China's Jade Rabbit moon rover has 'abnormality'

Jan 25, 2014
This screen grab, taken from a CCTV footage, shows a photo of the Jade Rabbit moon rover, taken by the Chang'e-3 probe lander on December 15, 2013

China's Jade Rabbit moon rover has experienced a "mechanical control abnormality", state media said on Saturday, in what appears to be a setback for a landmark mission in the country's ambitious space programme.

The abnormality occurred due to "the complicated lunar surface environment," the official Xinhua news agency said, citing the State Administration of Science, Technology and Industry for National Defence (SASTIND).

Scientists were "organising an overhaul", the report added, without giving further details.

There were no reports of the abnormality on SASTIND's website.

The Jade Rabbit, or Yutu in Chinese, was deployed on the moon's surface on December 15, several hours after the Chang'e-3 probe landed.

The mission is a huge source of pride in China, the third country to successfully send a to the moon, after the United States and the former Soviet Union.

The landing was the first of its kind since the former Soviet Union's mission nearly four decades ago.

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PS3
2.2 / 5 (12) Jan 25, 2014
A crushing defeat as Opportunity just made 10 years on Mars.
antialias_physorg
4.7 / 5 (16) Jan 25, 2014
Will you leave your ultra-nationalism on Earth for cyring out loud?
TheGhostofOtto1923
1 / 5 (12) Jan 25, 2014
Will you leave your ultra-nationalism on Earth for cyring out loud?
It must pain you to be forced to use English with American idioms in order to communicate in an international forum.

Say as far as those lessons go aa, maybe you need some more? Americans have forced you to get rid of those silly umlauts and B-shaped esses. Soon you'll be discarding all the extra letters which resulted. And soon after that you will see the futility of all those gender-based articles and get rid of them as well.

Thanks to the US your medieval language will finally be functional and you won't have to talk so fast any more to convey ideas at comparable speeds. Echt?

Re the little rabbit rover maybe they should have asked us for a design review?
ab3a
5 / 5 (8) Jan 25, 2014
I hate seeing endeavors such as this get in trouble.

My concern is that lunar dust is very abrasive and that it may have gotten in to places where it did some damage. I hope that the Chinese engineers can think of some work-around and that we can all learn from this.
antialias_physorg
4.9 / 5 (12) Jan 25, 2014
It must pain you to be forced to use English with American idioms in order to communicate in an international forum.

Why should it pain me? I speak/write american as well as I speak/write german...so it doesn't bother me to use either language.

Language is like a toolbox: use the tool that works. Each language has its advantages (german can express some things more concise than english and vice versa)

Americans have forced you to get rid of those silly umlauts and B-shaped esses.

The funny thing is: I actually have one of those ßs in my name - which is pretty cool, because that way, in international contexts, people have no problem remembering my name.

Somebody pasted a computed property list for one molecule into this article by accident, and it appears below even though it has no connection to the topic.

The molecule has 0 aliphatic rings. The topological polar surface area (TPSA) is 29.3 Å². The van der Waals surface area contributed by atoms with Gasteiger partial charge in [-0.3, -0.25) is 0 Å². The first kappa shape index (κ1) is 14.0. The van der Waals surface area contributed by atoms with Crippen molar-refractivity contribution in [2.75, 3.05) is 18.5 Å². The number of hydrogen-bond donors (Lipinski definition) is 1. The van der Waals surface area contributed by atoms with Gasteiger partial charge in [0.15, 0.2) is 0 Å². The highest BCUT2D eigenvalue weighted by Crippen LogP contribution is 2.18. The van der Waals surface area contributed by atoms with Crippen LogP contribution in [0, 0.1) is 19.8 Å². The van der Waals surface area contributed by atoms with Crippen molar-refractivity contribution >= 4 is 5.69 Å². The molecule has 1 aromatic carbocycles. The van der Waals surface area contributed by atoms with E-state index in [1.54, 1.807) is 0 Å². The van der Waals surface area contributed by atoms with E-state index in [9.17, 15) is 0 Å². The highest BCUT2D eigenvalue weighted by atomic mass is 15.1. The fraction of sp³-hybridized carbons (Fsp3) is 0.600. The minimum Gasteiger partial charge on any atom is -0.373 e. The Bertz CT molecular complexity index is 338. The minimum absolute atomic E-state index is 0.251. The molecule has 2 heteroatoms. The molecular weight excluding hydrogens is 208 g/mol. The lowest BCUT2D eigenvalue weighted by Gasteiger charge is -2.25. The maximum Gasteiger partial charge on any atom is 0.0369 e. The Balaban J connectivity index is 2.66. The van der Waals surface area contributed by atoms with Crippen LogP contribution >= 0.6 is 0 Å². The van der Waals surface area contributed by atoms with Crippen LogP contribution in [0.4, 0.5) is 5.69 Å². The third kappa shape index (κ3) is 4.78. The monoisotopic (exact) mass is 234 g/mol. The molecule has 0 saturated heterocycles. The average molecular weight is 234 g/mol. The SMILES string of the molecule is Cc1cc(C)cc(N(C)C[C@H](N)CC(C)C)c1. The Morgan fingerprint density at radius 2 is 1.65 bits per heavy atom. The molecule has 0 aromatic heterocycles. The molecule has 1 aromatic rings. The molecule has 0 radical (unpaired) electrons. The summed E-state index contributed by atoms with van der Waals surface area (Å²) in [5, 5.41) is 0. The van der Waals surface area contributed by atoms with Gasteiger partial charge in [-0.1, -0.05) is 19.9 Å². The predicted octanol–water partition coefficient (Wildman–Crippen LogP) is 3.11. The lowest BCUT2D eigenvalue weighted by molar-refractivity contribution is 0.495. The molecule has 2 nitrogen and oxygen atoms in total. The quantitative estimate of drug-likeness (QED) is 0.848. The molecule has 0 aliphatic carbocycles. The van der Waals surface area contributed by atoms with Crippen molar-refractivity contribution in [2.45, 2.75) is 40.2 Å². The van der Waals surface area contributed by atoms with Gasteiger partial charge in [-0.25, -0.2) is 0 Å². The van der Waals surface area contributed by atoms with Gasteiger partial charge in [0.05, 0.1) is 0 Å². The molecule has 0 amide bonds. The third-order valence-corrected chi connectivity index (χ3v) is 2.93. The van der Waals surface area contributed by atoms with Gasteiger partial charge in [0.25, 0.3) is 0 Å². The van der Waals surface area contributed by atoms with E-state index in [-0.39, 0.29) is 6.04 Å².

Knowing several languages is always a good thing. It broadens the mind, as a language also is an expression of a certain mindset. being able to compare/contrast mindsets is a good way to learn tolerance. So I'd encourage anyone to learn at least two languages to native speaker level.
Osiris1
5 / 5 (6) Jan 25, 2014
I too have an 'ess-set' in my ancestral name, but that is beside the point. The point is, we are ALL human, and the Jade Rabbit is ours as well as China's for it is the creation of our species. And it is doing valuable work to further the knowledge of man. ALL men. I would guess the moon dust has something to do with it. China will learn from this experience, and probably share this with us so that other moon rovers and later crew transport vehicles when we colonize the place to mine Helium-3 will not have the same problems. I feel the Jade Rabbit's design might have incorporated some means to deal with dust or whatever is affecting it, so let us watch and see how it is fixed, and learn.
Skepticus
4.4 / 5 (5) Jan 25, 2014
All I can see here that chest-thumping monkey instincts are still going strong and give no signs of abating. Bloody hell! you are not on trees anymore. Homo Sapiens my arse!
nkalanaga
5 / 5 (6) Jan 25, 2014
Osiris1: I agree that this setback could be as important as any scientific discovery. If it is something in the Lunar environment, and they can determine what, it could save a manned mission a lot of trouble. on the other hand, if it's a simple design or manufacturing flaw, they can fix it on the next rover.

For those rejoicing because it's China's failure, how many missions has YOUR country launched, and how many worked perfectly?
stripeless_zebra
2 / 5 (8) Jan 25, 2014
Another one bites the dust! I see a sticker on it "Made in China" :)
big_hairy_jimbo
4.8 / 5 (4) Jan 25, 2014
This is a shame. However, success usually follows a list of failures, especially when it comes to space endeavours. I also can understand Antialias comments, as every article seems to have to beat the chinese pride drum, but I guess they ARE proud, and maybe they should be too!!!

A bit of cheek here, but I'm guessing the rover driver rolled it into a crater, so the rover is lying on its back!!! (lol). The moons low gravity and undulating surface is a mine field for rover flipping!!
baudrunner
3.5 / 5 (4) Jan 25, 2014
Chinese Space Agency could take a lesson from NASA here. The Curiosity rover has 17 cameras. There are four hazard avoidance cameras (Hazcams) in front and four in back, to image real estate around the wheels. They are there for the sole purpose of keeping the rover from accidentally backing into a pothole and getting stuck there. Then there are the navigation cameras, used while roving. The one that takes the color images of interesting Martian landscapes is located on a mast, so it can look around, therefore it is called the Mastcam. It's the one that takes the important pictures, although I have a collection of interesting UFO images taken by Hazcams and Navcams. It appears that if you stand (or have a seat) on the Martian surface, and look up into the sky long enough, you'll eventually see a UFO whizzing by in the Martian sky. Especially in the evening. Either some Igigi, or Alalu's exiles. Probably both.
philstacy9
2.2 / 5 (5) Jan 25, 2014
I am hoping the quality control on Chinese weapons is even worse.